When I was just out of college, I worked for three years in book publishing, in New York City. Because the starting wage was usually enough to cover your rent and groceries, but never enough, for happy-hour beers, many of us assistants ran a supplemental racket for extra dough.
We would secretly hoard copies of the new books that were constantly arriving at the office. These were books that were not yet in stores. I kept my stash hidden in an old black duffle bag under my desk. When we had a decent enough pile amassed, we'd pick an evening and lug our loot down to the Strand, that iconic secondhand book bazaar in The Village.
We'd empty our sacks on to the buy-back counter and watch expectantly as some bookish, harried employee would rifle through the pages with disdain and lowball us on most everything we presented. Every once in a while you'd get a nice surprise -- ten bucks for a first edition by this writer or that, 15 for the four-color coffee table book...
But, like the Indian divers in Steinbeck's The Pearl, we were utterly powerless to negotiate with those brokers of the written word. Who knew how they decided on a book's value? Who knew how to contest them? We'd accept whatever crumpled bills they'd push at us, afraid that at any moment they might point and scream thief. Then we'd slink off to some inexpensive bar to get drunk and talk about what we were going to do when we won the lottery.
One of the reasons I never made too much money at this racket was that I couldn't part with the really good books: My first editions of All the Pretty Horses, Written on the Body, The Secret History, The Sports Writer, This Boy's Life... Because these books touched me I spared them the selling block. They'd end up on the ever-expanding shelves in my apartment. The best of the best. Each one read, each loved, each on display.
When I bailed on New York and moved to Seattle at age 26, the books of course came with me. But then I picked up a new book that spelled the end for the rest: The Gift, by Marcel Mauss. One of Mauss's points, I read, was that in small 'archaic' societies gifts were meant to stay in motion. You received a gift with the intention of giving it to someone else, not of keeping it. If you kept it, say, on a shelf, people believed once upon a time, the gift would die.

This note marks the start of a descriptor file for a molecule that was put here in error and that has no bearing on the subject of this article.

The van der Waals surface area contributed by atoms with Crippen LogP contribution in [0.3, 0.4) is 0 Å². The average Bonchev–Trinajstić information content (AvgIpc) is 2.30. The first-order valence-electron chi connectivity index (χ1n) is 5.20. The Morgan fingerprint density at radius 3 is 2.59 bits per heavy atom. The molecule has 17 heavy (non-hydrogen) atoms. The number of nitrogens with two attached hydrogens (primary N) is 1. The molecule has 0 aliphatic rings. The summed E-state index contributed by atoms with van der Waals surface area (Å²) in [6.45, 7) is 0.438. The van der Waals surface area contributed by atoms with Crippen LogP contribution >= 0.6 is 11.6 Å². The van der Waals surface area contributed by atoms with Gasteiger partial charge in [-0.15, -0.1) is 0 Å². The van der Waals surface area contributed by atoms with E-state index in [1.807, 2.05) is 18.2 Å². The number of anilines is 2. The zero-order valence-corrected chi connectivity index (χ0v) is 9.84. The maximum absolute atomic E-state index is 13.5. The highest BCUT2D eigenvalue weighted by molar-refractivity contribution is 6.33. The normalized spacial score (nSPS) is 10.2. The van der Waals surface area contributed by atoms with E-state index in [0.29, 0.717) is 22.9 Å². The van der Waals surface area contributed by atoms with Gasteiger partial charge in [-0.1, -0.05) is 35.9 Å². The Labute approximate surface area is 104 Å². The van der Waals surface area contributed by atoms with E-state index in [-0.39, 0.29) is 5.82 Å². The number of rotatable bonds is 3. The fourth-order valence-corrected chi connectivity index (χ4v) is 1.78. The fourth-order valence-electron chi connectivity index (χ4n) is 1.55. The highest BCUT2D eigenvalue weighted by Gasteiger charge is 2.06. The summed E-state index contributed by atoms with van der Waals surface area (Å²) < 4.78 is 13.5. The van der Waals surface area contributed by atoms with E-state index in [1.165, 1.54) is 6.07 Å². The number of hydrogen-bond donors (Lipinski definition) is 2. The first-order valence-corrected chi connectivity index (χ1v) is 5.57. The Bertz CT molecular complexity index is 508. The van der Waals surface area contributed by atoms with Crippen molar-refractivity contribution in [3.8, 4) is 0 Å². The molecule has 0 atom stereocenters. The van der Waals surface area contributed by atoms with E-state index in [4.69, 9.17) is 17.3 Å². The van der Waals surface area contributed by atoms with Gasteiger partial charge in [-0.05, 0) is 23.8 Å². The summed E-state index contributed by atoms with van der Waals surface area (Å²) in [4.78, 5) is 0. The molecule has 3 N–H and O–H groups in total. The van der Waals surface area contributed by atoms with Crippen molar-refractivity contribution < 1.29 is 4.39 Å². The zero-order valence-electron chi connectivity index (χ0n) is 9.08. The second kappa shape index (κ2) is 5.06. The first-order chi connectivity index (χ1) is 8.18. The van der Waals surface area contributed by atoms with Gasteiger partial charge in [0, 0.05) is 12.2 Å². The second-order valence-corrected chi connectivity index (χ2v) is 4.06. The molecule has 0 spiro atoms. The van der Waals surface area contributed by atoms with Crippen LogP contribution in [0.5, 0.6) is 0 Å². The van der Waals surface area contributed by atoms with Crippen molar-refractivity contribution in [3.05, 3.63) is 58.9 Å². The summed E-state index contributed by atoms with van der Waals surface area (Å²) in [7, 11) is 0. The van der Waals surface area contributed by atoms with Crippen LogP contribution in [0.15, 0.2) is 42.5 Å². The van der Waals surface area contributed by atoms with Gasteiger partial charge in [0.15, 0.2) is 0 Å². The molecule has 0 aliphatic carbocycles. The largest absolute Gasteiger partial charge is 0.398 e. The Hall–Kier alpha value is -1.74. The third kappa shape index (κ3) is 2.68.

The night I read this idea I went to bed in my little affordable-housing apartment above the Pike Place Market. I stared in the darkness at my wonderful collection of books, silent on new west-coast shelves. Road-markers on my journey. Heartwrenching, life-changing, inspiring, challenging, unforgettable... I'd paid for some of them, pocketed others, but they were all gifts, really, weren't they. And I thought, these books, encased like that, already read, are indeed dead. Look there: a deceased love story, a lifeless adventure, a comedy of errors without pulse.
The next morning I woke up and made a new rule. I would only keep as many books as would fit on a tiny, two-tiered bookcase I'd been using as a shelf under my bathroom sink. Even books I hadn't read yet had to fit -- stacked vertically, not piled flat. That would have been cheating.
I can't remember which ones I kept, but when I was through I had less than twenty books on that little shelf, and a dolly overflowing with more than three hundred. I wheeled the dolly into the hallway of my building, took the elevator to the lobby, parked it and left this note: FREE BOOKS.
Then I went out to do what you do on any given morning in Seattle: drink some coffee. I came back 45 minutes later. All of the books were gone. Every one of them. The shock of it sucked the air out of me. I had expected some early scavenging -- some books removed, others stacked politely to one side -- not this wholesale and vulgar ransacking of my sacred temple. A temple that had taken me years to build.
Then, I made myself think of The Gift. My old books weren't relics to be looted, they were winged things that I'd freed. I felt exhilarated. Lighter and giddy for the burden released. Later that day I was horror-stricken. As I fell asleep I felt such peace. In the morning, panic.
That's pretty much the rollercoaster ride I still take each time I think about that morning nearly 20 years ago. Ouch, whew. Ouch, whew. I thought about it again this week when a big box arrived at my house in Barcelona. Inside, the author copies of my memoir, Never the Hope Itself, to be published in less than a week. 35 pristine copies. First editions, no less. The smell when I opened the box. Winged things, motionless in cardboard.
Give them all away, a voice has been yammering in one ear. Over my dead body, whispers another.
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